National News

Hong Kong starts destroying ivory cache

A worker monitors a screen, center, showing the confiscated ivory being burnt in a rotary kiln at a chemical waste treatment center in Hong Kong Thursday, May 15, 2014. Hong Kong has started incinerating its nearly 30-ton stockpile of confiscated ivory to show it
A worker monitors a screen, center, showing the confiscated ivory being burnt in a rotary kiln at a chemical waste treatment center in Hong Kong Thursday, May 15, 2014. Hong Kong has started incinerating its nearly 30-ton stockpile of confiscated ivory to show it's serious about cracking down on an illegal wildlife trade that is devastating Africa's elephant population. Authorities on Thursday destroyed the first batch by burning a metric ton of elephant tusks in a rotary kiln. (AP Photo/Kin Cheung)
— image credit:

By The Associated Press

HONG KONG - Hong Kong started incinerating its nearly 30-ton stockpile of confiscated ivory on Thursday to show it's serious about cracking down on an illegal wildlife trade that is devastating Africa's elephant population.

Authorities destroyed the first batch by burning a metric ton of elephant tusks and carved ivory figurines and bracelets in a rotary kiln.

Destroying the 28-ton stockpile, which is one of the world's biggest, is expected to take until mid-2015. The fine dark grey ash left after incineration will be mixed with cement and lime and dumped in a landfill. About 1.6 tons of ivory will be kept for educational or scientific purposes.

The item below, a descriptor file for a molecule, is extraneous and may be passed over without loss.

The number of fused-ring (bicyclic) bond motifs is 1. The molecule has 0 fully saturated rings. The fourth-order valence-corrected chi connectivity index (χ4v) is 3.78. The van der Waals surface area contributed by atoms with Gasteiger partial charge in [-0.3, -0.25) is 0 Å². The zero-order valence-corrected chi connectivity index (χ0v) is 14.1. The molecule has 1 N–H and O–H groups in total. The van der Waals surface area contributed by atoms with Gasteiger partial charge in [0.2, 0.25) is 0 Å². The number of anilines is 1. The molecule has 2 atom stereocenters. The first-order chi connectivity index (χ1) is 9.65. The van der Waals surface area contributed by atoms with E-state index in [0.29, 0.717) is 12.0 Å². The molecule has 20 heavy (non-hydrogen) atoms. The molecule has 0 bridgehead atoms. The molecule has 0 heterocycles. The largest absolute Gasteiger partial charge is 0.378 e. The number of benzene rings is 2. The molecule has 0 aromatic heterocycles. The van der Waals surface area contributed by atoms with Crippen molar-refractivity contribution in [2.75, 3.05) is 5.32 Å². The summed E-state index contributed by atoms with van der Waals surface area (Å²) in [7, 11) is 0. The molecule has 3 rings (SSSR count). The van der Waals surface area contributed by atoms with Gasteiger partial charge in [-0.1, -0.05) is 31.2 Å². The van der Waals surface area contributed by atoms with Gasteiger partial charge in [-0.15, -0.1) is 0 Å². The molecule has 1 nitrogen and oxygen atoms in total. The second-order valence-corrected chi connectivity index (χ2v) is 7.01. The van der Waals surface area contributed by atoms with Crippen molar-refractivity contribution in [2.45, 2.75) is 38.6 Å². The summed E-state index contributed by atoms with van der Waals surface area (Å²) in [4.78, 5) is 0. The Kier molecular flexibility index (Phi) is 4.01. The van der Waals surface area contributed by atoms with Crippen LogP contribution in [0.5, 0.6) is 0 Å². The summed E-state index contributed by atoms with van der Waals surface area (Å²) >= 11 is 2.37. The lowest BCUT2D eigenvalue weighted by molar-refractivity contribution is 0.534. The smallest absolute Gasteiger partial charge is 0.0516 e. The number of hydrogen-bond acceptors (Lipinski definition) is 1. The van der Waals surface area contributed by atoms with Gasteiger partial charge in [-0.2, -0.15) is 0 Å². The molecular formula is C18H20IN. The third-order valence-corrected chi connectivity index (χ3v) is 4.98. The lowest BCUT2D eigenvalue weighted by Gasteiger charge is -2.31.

The destruction follows similar initiatives in the past year by Belgium, France, China, the U.S. and the Philippines.

Hong Kong's stockpile has bulged as customs agents have intercepted a series of big shipments of smuggled ivory in recent years. The busts highlight the former British colony's role as a transshipment hub for ivory shipped from Africa to mainland China, where demand is growing because of rising incomes.

Ivory can fetch up to $2,400 a kilogram in China, according to the International Fund for Animal Welfare, which estimates poachers kill 35,000 elephants a year for their tusks, risking the animal's extinction in the wild.

We encourage an open exchange of ideas on this story's topic, but we ask you to follow our guidelines for respecting community standards. Personal attacks, inappropriate language, and off-topic comments may be removed, and comment privileges revoked, per our Terms of Use. Please see our FAQ if you have questions or concerns about using Facebook to comment.

You might like ...

Turning on the Christmas tree lights in Barriere
 
Lemon Creek spill case can move forward
 
Tourism Kelowna loves the look of the new Super, Natural BC
Diesel price stays stubbornly high as crude drops
 
MLA sues political opponent for incident at 2013 all candidates forum
 
Christmas Bird Count Takes Place Saturday in Kelowna
L.V. Rogers talent show blasts into school holidays
 
Shopping Spree winner makes the most of her winnings
 
Cooke siblings travelling to Europe to compete in Freeride World Tour

Community Events, December 2014

Add an Event


Read the latest eEdition

Browse the print edition page by page, including stories and ads.

Dec 18 edition online now. Browse the archives.